Here at George Washington University this morning, Department of Health and Human Services officials unveiled a new strategy aimed at preventing new smoking habits and helping current smokers quit. One major component is the Food and Drug Administration’s proposed rule requiring that all cigarette packages and advertising include one of nine health warnings (which will be larger and more noticeable than the current text on cigarette packs) and color graphic images that depict the negative health consequences of smoking.
The Tobacco Control Act that passed last year specified the nine text warnings, which cover cigarettes’ addictive nature; the fact that they cause fatal lung disease, cancer, stroke, and heart disease; their effects on children and others; and the blunt “smoking can kill you.” FDA has now unveiled 36 proposed graphic images to accompany the messages, and is soliciting public comments on them. They’ll select the final nine graphic and textual warnings by June 22, 2011, and the final rule will be implemented September 22, 2012. (Many other countries already require such warnings; this University of Sydney website has a nice compilation of links and graphics.)
My personal impression is that the mouth cancer image (#3) is the most disgusting – and might have the most impact on teens more concerned with their appearance than eventual mortality – and the ones featuring children potentially most effective on parents. I’m neither a smoker nor a likely new smoker, though. FDA has established an 18,000-person study on this topic, and will use those results, along with a literature review and the public comments, to make its image selection.
As FDA Commissioner Peggy Hamburg stressed in her remarks, the graphic warnings are designed to discourage new smokers and strengthen current smokers’ resolve to quit. Assistant Secretary for Health Howard Koh explained that the warnings are just one piece of a four-part strategic plan for reducing smoking’s toll on our country’s health:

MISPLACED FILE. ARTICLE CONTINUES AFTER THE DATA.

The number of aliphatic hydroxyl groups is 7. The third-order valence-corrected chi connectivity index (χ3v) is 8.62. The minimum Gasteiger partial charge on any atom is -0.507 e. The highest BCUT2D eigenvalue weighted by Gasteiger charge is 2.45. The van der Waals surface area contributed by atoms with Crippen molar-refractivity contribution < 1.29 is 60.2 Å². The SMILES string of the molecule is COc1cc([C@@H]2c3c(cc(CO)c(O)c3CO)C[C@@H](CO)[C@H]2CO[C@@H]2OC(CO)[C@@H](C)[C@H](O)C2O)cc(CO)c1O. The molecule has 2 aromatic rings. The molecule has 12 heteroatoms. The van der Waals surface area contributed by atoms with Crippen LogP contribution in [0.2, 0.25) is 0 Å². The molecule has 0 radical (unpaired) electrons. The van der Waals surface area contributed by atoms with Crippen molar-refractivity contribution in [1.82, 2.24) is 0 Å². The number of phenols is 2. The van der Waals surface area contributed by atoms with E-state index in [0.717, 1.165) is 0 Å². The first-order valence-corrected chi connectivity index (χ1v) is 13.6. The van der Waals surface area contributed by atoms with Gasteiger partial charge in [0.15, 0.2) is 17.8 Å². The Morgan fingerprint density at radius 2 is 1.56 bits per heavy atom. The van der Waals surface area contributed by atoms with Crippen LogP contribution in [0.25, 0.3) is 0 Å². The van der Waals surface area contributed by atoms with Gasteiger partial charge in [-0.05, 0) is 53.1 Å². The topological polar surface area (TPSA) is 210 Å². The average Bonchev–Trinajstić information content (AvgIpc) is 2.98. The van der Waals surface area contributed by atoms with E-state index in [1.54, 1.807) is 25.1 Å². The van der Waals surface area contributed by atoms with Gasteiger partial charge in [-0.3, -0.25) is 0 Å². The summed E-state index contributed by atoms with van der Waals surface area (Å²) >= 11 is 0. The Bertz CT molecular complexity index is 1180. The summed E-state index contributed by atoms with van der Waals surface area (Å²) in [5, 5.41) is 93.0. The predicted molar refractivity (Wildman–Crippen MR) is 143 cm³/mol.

- Improve the public’s health: Strengthen the implementation of evidence-based tobacco control interventions and policies in states and communities. This includes helping states enhance smoking-cessation services (like the 800-QUIT-NOW quitline) and enforce tobacco regulations. The American Recovery and Reinvestment Act (the stimulus) provided $225 million to support local, state, and national efforts to promote tobacco control and expand quitlines.
- Engage the public: Change social norms around tobacco use. Koh noted that the tobacco industry spends more than $34 million on marketing every day, and it takes a lot of effort to counter that. HHS proposes to conduct a mass-media campaign and develop a communication and education campaign that will have all HHS agencies promoting a unified message.
- Lead by example: Leverage HHS systems and resources to create a society free of tobacco-related disease and death. HHS plans to make all of its agency campuses tobacco-free and require HHS conferences to be held in jurisdiction with smoke-free laws. HHS also plans to work to expand Medicaid and Medicare coverage to include comprehensive, evidence-based cessation treatment.
- Advance knowledge: Accelerate research to expand the science base and monitor progress. HHS will expand its research, with an emphasis on research and surveillance related to high-risk populations, including minority racial/ethnic groups, those of low socioeconomic status, and individuals with mental disorders. Koh noted that stimulus funding is supporting 57 community projects to help determine best practices.
HHS Secretary Kathleen Sebelius opened today’s event by noting that the drop in the US smoking rate has leveled off; her blunt assessment of current conditions was “We lose lives, we lose money, and we’re not making any progress.” Tobacco is extremely addictive, and even smokers who want to quit and have help will find it to be a struggle. But with Koh and Hamburg’s explanations of the proposed and in-progress federal efforts, it became possible to think we might start making progress again. Hamburg reminded us of the ultimate goal: “Make the suffering and disease caused by tobacco part of America’s past, not its future.”